If you are looking to make sourdough without a dutch oven, this sourdough country skillet bread is just the recipe for you. The dough rises and bakes to perfection in a trusty cast iron skillet. With just four simple ingredients, it’s a straightforward sourdough recipe, perfect for beginners.
This is the perfect recipe for those just starting sourdough. Sourdough country skillet bread is cooked cooked at a lower temperature than most sourdough bread recipes call for, so you can make sourdough without a dutch oven or added steam. You also don’t have to stress about achieving a perfectly tight shape when shaping the dough, because the loaf is meant to expand in the cast iron skillet. Making this recipe great for those still working on those skills.
This bread is cooked in a 10″ to 12″ cast iron skillet, and yields a large rustic loaf of sourdough that I am obsessed with. To make this recipe you will need a sourdough starter. If you’re not sure what sourdough starter is, check out my How to Make a Sourdough Starter post to learn all about it.
Sourdough Skillet Bread Ingredients
One of the beautiful things about bread – is its simplicity in terms of ingredients. Only a few basic ingredients are needed to make this sourdough country skillet bread recipe.
- Water – When working with sourdough starter I always use filtered water. Tap water contains fluoride which can slow down the fermentation process.
- Sourdough Starter – This recipe uses Sourdough Starter to make the dough rise instead of baker’s yeast. Make sure your starter is fed the night before you plan to bake, so it is active and bubbly when you mix the dough.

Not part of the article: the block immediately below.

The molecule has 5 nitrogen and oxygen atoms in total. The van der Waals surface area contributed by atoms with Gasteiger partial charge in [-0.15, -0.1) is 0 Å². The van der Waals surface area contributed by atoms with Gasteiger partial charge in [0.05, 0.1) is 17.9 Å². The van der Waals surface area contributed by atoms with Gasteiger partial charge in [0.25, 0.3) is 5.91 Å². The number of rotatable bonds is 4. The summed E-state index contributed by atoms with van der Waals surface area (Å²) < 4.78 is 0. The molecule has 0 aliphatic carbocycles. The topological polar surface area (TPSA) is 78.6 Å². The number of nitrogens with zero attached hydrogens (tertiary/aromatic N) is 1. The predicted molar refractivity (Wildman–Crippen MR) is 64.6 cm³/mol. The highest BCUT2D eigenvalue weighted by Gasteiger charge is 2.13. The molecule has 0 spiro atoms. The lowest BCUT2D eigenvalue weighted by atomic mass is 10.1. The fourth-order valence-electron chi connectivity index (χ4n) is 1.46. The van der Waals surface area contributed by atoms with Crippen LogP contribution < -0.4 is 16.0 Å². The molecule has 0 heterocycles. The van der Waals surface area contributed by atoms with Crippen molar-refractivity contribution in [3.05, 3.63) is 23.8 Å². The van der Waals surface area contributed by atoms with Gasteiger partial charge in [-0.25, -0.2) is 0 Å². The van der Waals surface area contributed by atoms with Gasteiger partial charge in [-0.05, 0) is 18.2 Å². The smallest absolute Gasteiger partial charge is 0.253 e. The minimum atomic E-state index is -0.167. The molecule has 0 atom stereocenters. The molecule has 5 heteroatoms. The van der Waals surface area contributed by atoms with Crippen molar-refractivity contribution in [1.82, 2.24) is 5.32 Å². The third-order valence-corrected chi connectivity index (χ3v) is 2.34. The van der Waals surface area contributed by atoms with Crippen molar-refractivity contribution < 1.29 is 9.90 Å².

- Salt – Salt is added to enhance flavor and strengthen the dough.
- Flour – For this sourdough skillet bread, I used organic bread flour. Bread flour will give this loaf the best rise and the softest crumb. If using all-purpose flour, you may need to increase the amount of flour called for in this recipe.
How to Make Sourdough Skillet Bread
Step 1: Mix the Dough
In a large mixing bowl, whisk together the active sourdough starter and water, until the starter is completely dissolved. Then, sift in the flour and salt, and mix by hand or with a stand mixer until no dry bits remain and a dough forms.
Step 2: Strengthen the Dough
After mixing, cover the bowl with a damp cloth and allow the dough to rest for 30 minutes.
Uncover the dough and knead it on medium speed with a dough hook attachment for approximately 12 minutes. The dough is ready when it becomes smooth and pulls away from the sides of the bowl. If working without a stand mixer, strengthen the dough by hand. To do this perform four sets of stretch and folds, each set separated by a 30 minute rest.
How to Stretch and Fold:
- Lightly wet your hands before handling the dough to prevent sticking.
- Scoop up an edge of the dough and gently pull it upwards.
- Once the dough reaches a point where it resists being pulled go ahead and fold the dough over itself.
- Give the bowl a quarter turn and repeat this stretching and folding motion.
- You will turn the bowl, stretch and fold until the bowl comes full circle. These four stretch and folds are called a set.
- Repeat the process of resting the dough for 30 minutes and performing stretch and folds three more times. You will have performed three total sets.
Step 3: Bulk Fermentation